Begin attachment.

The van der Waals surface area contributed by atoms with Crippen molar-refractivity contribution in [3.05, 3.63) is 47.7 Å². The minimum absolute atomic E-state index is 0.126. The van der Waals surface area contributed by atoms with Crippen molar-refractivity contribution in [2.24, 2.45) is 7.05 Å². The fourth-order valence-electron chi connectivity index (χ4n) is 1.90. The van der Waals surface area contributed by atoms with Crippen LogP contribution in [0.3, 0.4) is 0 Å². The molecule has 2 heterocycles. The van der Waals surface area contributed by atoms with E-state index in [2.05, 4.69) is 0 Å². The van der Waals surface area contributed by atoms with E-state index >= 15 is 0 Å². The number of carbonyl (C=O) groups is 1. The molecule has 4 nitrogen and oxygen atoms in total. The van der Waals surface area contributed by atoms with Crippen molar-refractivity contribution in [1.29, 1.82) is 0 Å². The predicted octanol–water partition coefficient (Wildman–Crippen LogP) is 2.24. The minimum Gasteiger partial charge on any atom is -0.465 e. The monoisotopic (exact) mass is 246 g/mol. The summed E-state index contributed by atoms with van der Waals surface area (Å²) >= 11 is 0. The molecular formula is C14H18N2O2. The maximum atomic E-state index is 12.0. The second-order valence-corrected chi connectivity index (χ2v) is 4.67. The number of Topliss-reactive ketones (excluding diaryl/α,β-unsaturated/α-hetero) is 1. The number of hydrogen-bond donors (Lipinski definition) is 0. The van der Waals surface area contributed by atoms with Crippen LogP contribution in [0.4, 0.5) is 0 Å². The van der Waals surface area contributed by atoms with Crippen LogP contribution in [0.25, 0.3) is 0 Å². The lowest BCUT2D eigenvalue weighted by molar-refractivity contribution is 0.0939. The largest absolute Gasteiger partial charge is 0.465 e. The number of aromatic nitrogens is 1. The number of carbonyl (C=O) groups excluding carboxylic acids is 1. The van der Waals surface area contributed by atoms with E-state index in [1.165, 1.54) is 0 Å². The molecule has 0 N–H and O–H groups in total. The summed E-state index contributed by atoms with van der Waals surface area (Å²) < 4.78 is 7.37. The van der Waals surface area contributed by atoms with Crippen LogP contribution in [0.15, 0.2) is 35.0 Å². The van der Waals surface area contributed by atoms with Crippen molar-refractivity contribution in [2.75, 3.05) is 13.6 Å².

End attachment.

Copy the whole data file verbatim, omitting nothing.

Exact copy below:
The van der Waals surface area contributed by atoms with Crippen molar-refractivity contribution in [3.05, 3.63) is 47.7 Å². The minimum absolute atomic E-state index is 0.126. The van der Waals surface area contributed by atoms with Crippen molar-refractivity contribution in [2.24, 2.45) is 7.05 Å². The fourth-order valence-electron chi connectivity index (χ4n) is 1.90. The van der Waals surface area contributed by atoms with Crippen LogP contribution in [0.3, 0.4) is 0 Å². The molecule has 2 heterocycles. The van der Waals surface area contributed by atoms with E-state index in [2.05, 4.69) is 0 Å². The van der Waals surface area contributed by atoms with E-state index >= 15 is 0 Å². The number of carbonyl (C=O) groups is 1. The molecule has 4 nitrogen and oxygen atoms in total. The van der Waals surface area contributed by atoms with Crippen molar-refractivity contribution in [1.29, 1.82) is 0 Å². The predicted octanol–water partition coefficient (Wildman–Crippen LogP) is 2.24. The minimum Gasteiger partial charge on any atom is -0.465 e. The monoisotopic (exact) mass is 246 g/mol. The summed E-state index contributed by atoms with van der Waals surface area (Å²) >= 11 is 0. The molecular formula is C14H18N2O2. The maximum atomic E-state index is 12.0. The second-order valence-corrected chi connectivity index (χ2v) is 4.67. The number of Topliss-reactive ketones (excluding diaryl/α,β-unsaturated/α-hetero) is 1. The number of hydrogen-bond donors (Lipinski definition) is 0. The van der Waals surface area contributed by atoms with Crippen LogP contribution in [0.4, 0.5) is 0 Å². The van der Waals surface area contributed by atoms with Crippen LogP contribution in [0.25, 0.3) is 0 Å². The lowest BCUT2D eigenvalue weighted by molar-refractivity contribution is 0.0939. The largest absolute Gasteiger partial charge is 0.465 e. The number of aromatic nitrogens is 1. The number of carbonyl (C=O) groups excluding carboxylic acids is 1. The van der Waals surface area contributed by atoms with E-state index in [1.165, 1.54) is 0 Å². The molecule has 0 N–H and O–H groups in total. The summed E-state index contributed by atoms with van der Waals surface area (Å²) < 4.78 is 7.37. The van der Waals surface area contributed by atoms with Crippen LogP contribution in [0.15, 0.2) is 35.0 Å². The van der Waals surface area contributed by atoms with Crippen molar-refractivity contribution in [2.75, 3.05) is 13.6 Å².